Conservatives planning a sweeping three-part review of party's 2019 campaign

Former cabinet minister John Baird's external review of the Conservative Party of Canada's election performance is just one part of what Conservatives are calling a sweeping effort to get at the reasons behind the party's recent defeat.

MP says party wants expedited review 'because we don't know how long this Parliament will last'

Conservative leader Andrew Scheer speaks to reporters following a caucus meeting on Parliament Hill in Ottawa, on Wednesday, Nov. 6, 2019. (Justin Tang/THE CANADIAN PRESS)

Former cabinet minister John Baird's external review of the Conservative Party of Canada's election performance is just one part of what Conservatives are calling a sweeping effort to get at the reasons behind the party's recent defeat.

Within hours of being named chair of the external review, Baird — who served as minister of foreign affairs in Stephen Harper's cabinet — began conducting interviews, starting with senior campaign staff.

Conservative sources say Baird's tone in these interviews has been forward-looking but serious, and his questions appear intended to get an honest assessment of what went wrong and help the party mount a more successful campaign next time.

And Baird's mandate isn't limited to the party itself. Sources say he'll be asking outside professionals to offer their own critiques of the 2019 campaign plan.

John Baird, centre, is congratulated in the House of Commons by Prime Minister Stephen Harper and his Conservative colleagues after announcing his resignation Tuesday, Feb. 3, 2015. (Adrian Wyld/Canadian Press)

"I think Mr. Baird's a great choice," B.C. MP Mark Strahl told CBC News. "I think he is someone who's passionate about conservative politics. He has a record of service to the country and to our movement and wasn't a part of the campaign so he can provide a unique perspective."

Strahl also said that Baird, being from Ontario, is in a good position to learn the reasons behind the party's poor performance in Canada's most populous province.

"He has a good perspective on what's happening in this part of the country and that's where we need to improve in the next election," he said.

As part of the same lessons-learned effort, Conservative Leader Andrew Scheer's planned ten-province "listening tour" will start in Mississauga and Brampton — two cities in the so-called 905 belt around Toronto where the party failed to win the ridings it needed to form government.

The party narrowly retained the Aurora-Oak Ridges-Richmond Hill seat held by Conservative MP Leona Alleslev; the former Liberal MP crossed the floor in September 2018 to sit with the Conservatives.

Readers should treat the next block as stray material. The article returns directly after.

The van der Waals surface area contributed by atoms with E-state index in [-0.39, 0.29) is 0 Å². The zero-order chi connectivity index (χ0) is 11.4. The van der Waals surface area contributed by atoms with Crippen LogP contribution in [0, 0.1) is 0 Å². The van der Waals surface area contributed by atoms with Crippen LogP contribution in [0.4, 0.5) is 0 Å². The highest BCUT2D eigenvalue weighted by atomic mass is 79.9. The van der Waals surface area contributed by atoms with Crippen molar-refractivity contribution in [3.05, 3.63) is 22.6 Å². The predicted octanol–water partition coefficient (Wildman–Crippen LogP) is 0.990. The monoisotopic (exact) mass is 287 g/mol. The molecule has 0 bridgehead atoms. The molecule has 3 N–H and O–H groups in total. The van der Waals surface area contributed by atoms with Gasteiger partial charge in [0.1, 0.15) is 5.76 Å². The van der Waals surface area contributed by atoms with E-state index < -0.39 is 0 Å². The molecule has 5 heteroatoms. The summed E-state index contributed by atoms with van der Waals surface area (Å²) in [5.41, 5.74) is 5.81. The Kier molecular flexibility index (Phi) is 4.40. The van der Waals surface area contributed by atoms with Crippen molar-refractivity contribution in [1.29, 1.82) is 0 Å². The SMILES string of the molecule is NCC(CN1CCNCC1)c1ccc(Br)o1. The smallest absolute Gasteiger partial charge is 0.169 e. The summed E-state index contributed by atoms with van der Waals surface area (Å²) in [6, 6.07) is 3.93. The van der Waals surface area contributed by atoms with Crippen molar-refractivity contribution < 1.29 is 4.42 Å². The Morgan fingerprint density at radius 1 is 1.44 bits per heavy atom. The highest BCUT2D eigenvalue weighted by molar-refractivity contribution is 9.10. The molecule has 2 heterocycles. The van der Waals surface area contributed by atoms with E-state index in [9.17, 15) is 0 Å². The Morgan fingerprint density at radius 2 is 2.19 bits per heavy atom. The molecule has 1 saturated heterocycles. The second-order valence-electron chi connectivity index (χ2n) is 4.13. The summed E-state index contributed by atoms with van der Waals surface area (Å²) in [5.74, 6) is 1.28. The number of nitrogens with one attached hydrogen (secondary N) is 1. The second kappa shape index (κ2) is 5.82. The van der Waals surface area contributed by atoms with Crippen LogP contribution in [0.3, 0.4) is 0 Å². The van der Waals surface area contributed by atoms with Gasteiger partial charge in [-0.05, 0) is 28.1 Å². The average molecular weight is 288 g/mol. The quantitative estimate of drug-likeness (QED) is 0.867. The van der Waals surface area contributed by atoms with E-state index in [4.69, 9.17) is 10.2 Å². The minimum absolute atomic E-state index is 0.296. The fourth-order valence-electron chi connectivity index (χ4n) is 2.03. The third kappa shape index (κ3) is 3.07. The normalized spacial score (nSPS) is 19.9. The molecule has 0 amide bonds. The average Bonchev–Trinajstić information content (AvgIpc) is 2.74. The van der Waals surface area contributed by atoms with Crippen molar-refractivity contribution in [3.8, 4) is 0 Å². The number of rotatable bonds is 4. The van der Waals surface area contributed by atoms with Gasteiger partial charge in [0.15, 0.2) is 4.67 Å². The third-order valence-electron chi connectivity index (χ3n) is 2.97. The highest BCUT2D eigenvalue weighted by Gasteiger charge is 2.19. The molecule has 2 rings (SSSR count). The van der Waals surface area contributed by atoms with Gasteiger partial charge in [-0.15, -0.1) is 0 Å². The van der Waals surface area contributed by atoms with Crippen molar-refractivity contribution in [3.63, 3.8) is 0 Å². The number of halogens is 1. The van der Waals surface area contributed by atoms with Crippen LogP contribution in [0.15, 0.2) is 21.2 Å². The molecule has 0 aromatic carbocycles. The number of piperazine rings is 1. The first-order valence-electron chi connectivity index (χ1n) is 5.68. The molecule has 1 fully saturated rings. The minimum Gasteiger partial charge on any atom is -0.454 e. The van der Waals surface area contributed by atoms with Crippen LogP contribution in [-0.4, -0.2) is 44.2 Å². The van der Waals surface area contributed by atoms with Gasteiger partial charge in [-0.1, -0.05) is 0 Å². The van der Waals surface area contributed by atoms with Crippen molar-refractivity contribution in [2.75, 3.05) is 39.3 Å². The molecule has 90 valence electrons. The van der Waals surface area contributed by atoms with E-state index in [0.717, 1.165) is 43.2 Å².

But in the traditionally blue riding of Milton, Ont., the Conservatives lost their deputy leader. Incumbent Lisa Raitt was defeated by Liberal candidate and four-time Olympic medal winner Adam van Koeverden.

Meeting with the membership

In an email to Conservative MPs, party Executive Director Dustin van Vugt said Scheer will visit all ten provinces before the end of the year.

"This will be a useful tool to help him gauge what the on-the-ground feedback is from the grassroots up, something he felt necessary for us to have the most fulsome picture of the campaign," van Vugt wrote in the email, obtained by CBC News.

This tour across Canada also will give Scheer some much-needed time to press the flesh with the party members who will decide whether he stays on as leader at the biannual convention in April in Toronto.

The third part of the Conservative Party's post-mortem of the 2019 campaign will be an internal review chaired by van Vugt, CBC News has learned.

"I'll be talking with members like you, campaign volunteers, workers, campaign managers, and taking back their advice, and what they felt worked, and what didn't. That will be compiled to present to our leader, Andrew Scheer," van Vugt wrote in the email.

A need for speed

The full internal/external review could take about two months to complete. Strahl said the party can't afford to slow-walk the process.

"Andrew Scheer was quite clear that we don't want this to drag on and on. We could be facing an election ... at any time in a minority Parliament," he said.

"So we're looking to have that done thoroughly, but as quickly as it can be done thoroughly. We don't want to just have a surface review. It needs to be a deep dive. But that needs to be done with some urgency because we don't know how long this Parliament will last."

Prime Minister Justin Trudeau is expected to decide when Parliament will resume after speaking with opposition leaders next week. He's set to meet with Scheer on Tuesday.

About the Author

Hannah Thibedeau

Parliament Hill

Hannah Thibedeau is a veteran political reporter having covered the Hill for more than 15 years, both behind the scenes and in front of the camera. She covers politics for CBC TV, CBC Radio and CBC Politics online.

With files from Julie Van Dusen


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